More than 30 percent of workers say they are always or often under stress at work (citation). One in ten Americans over the age of 12 are now on antidepressants (citation 1, and ABC news). Suicide rates are highest for people between the ages of 40 and 59 (citation). Where does all of the pressure come from?

Lately, I have been spending much time and mental energy pondering the human experience. What seems to cause us grief and stress is not having too many things going on, but not having control over too many things.

Inspired by the film “No Country For Old Men” and this article by RC Sproul, I decided to write this post. (Here are my thoughts on No Country for Old Men)

For the believer, we affirm that this is God’s world (John 1:1-18). That Christ has conquered sin and death. That he is sitting at the right hand, he is preparing a place for his Bride (John 14.3) and he is coming again to judge. We affirm that God is sovereign over his creation; that he has all control, authority and presence over his world (Col. 1:15-20). We believe that he will preserve those he called (Eph. 1-2). We believe that evil will not prevail (*) and that righteousness will reign (Rev. 21).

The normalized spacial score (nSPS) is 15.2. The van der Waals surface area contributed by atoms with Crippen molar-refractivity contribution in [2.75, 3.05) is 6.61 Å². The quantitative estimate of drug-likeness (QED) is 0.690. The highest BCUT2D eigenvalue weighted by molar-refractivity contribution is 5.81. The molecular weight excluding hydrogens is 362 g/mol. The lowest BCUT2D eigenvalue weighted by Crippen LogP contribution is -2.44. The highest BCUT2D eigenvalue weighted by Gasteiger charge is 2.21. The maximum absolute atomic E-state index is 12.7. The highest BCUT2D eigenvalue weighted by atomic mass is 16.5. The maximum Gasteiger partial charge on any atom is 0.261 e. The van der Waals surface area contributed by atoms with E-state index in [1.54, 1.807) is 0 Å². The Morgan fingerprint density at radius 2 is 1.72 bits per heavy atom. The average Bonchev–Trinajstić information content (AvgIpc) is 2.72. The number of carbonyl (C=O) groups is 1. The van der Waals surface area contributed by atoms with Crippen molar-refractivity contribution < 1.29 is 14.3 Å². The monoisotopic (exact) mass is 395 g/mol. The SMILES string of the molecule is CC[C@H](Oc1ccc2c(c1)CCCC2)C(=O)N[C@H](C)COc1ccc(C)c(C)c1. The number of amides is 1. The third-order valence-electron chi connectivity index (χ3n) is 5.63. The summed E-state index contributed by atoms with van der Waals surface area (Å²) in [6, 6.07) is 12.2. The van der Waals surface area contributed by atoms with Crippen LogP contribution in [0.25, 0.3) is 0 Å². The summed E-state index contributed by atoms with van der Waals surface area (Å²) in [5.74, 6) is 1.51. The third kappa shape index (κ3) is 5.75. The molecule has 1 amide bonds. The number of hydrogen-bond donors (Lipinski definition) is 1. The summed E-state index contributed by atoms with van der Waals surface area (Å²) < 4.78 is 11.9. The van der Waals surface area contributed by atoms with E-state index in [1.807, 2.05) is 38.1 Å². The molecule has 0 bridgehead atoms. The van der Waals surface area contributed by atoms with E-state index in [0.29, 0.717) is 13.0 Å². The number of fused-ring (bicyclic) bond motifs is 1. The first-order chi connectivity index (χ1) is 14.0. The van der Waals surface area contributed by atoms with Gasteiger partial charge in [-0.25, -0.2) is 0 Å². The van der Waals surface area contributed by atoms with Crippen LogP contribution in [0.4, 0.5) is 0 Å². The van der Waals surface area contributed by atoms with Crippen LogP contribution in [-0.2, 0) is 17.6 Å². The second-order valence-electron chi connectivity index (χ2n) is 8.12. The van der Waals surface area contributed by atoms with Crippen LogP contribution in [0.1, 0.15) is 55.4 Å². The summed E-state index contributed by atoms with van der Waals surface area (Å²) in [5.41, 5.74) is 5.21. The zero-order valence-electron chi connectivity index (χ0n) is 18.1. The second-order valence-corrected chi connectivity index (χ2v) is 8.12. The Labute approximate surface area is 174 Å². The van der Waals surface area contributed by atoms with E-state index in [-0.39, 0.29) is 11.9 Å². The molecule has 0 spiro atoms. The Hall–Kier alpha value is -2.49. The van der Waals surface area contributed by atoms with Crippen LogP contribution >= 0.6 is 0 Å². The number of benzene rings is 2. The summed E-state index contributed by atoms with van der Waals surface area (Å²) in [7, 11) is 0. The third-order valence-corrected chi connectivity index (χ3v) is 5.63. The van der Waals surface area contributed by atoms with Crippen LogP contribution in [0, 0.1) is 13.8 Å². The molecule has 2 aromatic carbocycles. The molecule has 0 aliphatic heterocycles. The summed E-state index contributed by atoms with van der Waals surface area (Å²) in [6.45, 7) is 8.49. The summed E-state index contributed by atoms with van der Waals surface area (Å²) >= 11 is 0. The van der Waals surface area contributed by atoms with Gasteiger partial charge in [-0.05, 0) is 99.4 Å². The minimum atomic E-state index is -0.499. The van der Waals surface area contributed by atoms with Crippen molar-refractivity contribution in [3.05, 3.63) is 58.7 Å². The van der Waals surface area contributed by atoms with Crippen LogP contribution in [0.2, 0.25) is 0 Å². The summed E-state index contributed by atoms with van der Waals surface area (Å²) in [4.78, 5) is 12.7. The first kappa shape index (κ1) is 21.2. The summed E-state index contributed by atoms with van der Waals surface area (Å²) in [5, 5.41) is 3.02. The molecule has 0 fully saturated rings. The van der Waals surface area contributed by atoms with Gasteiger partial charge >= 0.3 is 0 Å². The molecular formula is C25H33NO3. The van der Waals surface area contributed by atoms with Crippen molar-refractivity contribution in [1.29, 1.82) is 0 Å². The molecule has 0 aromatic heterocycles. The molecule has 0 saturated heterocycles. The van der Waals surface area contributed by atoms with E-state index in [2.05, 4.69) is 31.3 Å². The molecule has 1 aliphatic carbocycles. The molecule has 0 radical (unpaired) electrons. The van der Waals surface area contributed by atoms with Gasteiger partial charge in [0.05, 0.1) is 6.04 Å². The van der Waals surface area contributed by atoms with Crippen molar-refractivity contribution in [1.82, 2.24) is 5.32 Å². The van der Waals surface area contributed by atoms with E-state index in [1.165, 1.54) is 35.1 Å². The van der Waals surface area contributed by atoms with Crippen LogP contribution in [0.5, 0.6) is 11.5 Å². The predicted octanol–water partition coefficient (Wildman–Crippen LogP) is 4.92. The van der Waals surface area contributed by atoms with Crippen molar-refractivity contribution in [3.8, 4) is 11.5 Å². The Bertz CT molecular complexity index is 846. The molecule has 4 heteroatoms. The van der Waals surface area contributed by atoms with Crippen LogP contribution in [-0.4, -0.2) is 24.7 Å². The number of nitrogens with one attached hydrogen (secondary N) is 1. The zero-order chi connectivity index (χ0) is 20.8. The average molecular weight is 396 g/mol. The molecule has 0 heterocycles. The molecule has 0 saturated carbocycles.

Yet we too often struggle to reconcile what we believe with what we experience. Can we really trust God’s Word and our experiences? If I arrive at that conclusion that God’s Word is in question, as Sproul put it, we are in danger of being a “sensuous Christian.”

Often one who once believed, but now challenges the entire Gospel, does so because their life experience teaches a message that seems incompatible with the biblical worldview they once held. They will abandon God’s Word altogether because it doesn’t seem to jive with “what we experience.” If I arrive at that conclusion, than I have gone too far. Hear how Sproul grapples with this:

I said, “Wait a minute. God promised that he would be here.” I didn’t feel his presence, and so I thought he wasn’t there. I had become a sensuous Christian, allowing my strength of conviction to be determined by the strength of my feelings.

I realized that I’ve got to live by the Word of God, not by what I feel. I think that’s how you deal with doubt. You begin to focus on what God says he’s going to do rather than on your feelings.*

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